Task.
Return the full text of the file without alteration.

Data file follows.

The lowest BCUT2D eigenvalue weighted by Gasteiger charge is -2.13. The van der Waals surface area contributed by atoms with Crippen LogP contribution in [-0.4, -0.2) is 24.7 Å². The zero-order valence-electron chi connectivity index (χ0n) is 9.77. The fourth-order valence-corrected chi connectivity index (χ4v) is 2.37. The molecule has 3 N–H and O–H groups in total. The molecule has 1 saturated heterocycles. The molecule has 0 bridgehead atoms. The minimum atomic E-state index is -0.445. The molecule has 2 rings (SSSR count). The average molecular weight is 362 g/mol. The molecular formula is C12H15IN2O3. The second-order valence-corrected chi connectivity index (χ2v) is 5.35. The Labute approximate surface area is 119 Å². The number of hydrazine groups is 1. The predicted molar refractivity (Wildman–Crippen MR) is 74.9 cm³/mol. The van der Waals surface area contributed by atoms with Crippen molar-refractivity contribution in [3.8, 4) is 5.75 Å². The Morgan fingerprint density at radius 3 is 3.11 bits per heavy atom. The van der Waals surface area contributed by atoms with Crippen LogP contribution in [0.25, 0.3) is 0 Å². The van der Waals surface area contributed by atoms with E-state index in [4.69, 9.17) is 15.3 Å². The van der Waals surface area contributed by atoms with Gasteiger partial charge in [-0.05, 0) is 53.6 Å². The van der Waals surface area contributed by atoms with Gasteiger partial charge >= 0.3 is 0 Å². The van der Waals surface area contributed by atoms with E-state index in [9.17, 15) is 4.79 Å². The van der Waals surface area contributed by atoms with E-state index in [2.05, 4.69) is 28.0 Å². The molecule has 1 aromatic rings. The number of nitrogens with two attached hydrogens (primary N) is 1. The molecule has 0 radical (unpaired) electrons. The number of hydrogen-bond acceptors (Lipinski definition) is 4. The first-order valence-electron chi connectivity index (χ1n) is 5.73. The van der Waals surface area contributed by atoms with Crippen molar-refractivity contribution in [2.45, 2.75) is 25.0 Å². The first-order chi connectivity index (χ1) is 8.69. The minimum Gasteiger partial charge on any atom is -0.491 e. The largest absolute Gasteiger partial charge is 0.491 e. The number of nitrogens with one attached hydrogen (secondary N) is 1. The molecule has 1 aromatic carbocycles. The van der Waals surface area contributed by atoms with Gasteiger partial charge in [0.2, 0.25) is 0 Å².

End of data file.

The lowest BCUT2D eigenvalue weighted by Gasteiger charge is -2.13. The van der Waals surface area contributed by atoms with Crippen LogP contribution in [-0.4, -0.2) is 24.7 Å². The zero-order valence-electron chi connectivity index (χ0n) is 9.77. The fourth-order valence-corrected chi connectivity index (χ4v) is 2.37. The molecule has 3 N–H and O–H groups in total. The molecule has 1 saturated heterocycles. The molecule has 0 bridgehead atoms. The minimum atomic E-state index is -0.445. The molecule has 2 rings (SSSR count). The average molecular weight is 362 g/mol. The molecular formula is C12H15IN2O3. The second-order valence-corrected chi connectivity index (χ2v) is 5.35. The Labute approximate surface area is 119 Å². The number of hydrazine groups is 1. The predicted molar refractivity (Wildman–Crippen MR) is 74.9 cm³/mol. The van der Waals surface area contributed by atoms with Crippen molar-refractivity contribution in [3.8, 4) is 5.75 Å². The Morgan fingerprint density at radius 3 is 3.11 bits per heavy atom. The van der Waals surface area contributed by atoms with Crippen LogP contribution in [0.25, 0.3) is 0 Å². The van der Waals surface area contributed by atoms with E-state index in [4.69, 9.17) is 15.3 Å². The van der Waals surface area contributed by atoms with Gasteiger partial charge in [-0.05, 0) is 53.6 Å². The van der Waals surface area contributed by atoms with Gasteiger partial charge >= 0.3 is 0 Å². The van der Waals surface area contributed by atoms with E-state index in [9.17, 15) is 4.79 Å². The van der Waals surface area contributed by atoms with E-state index in [2.05, 4.69) is 28.0 Å². The molecule has 1 aromatic rings. The number of nitrogens with two attached hydrogens (primary N) is 1. The molecule has 0 radical (unpaired) electrons. The number of hydrogen-bond acceptors (Lipinski definition) is 4. The first-order valence-electron chi connectivity index (χ1n) is 5.73. The van der Waals surface area contributed by atoms with Crippen molar-refractivity contribution in [2.45, 2.75) is 25.0 Å². The first-order chi connectivity index (χ1) is 8.69. The minimum Gasteiger partial charge on any atom is -0.491 e. The largest absolute Gasteiger partial charge is 0.491 e. The number of nitrogens with one attached hydrogen (secondary N) is 1. The molecule has 1 aromatic carbocycles. The van der Waals surface area contributed by atoms with Gasteiger partial charge in [0.2, 0.25) is 0 Å².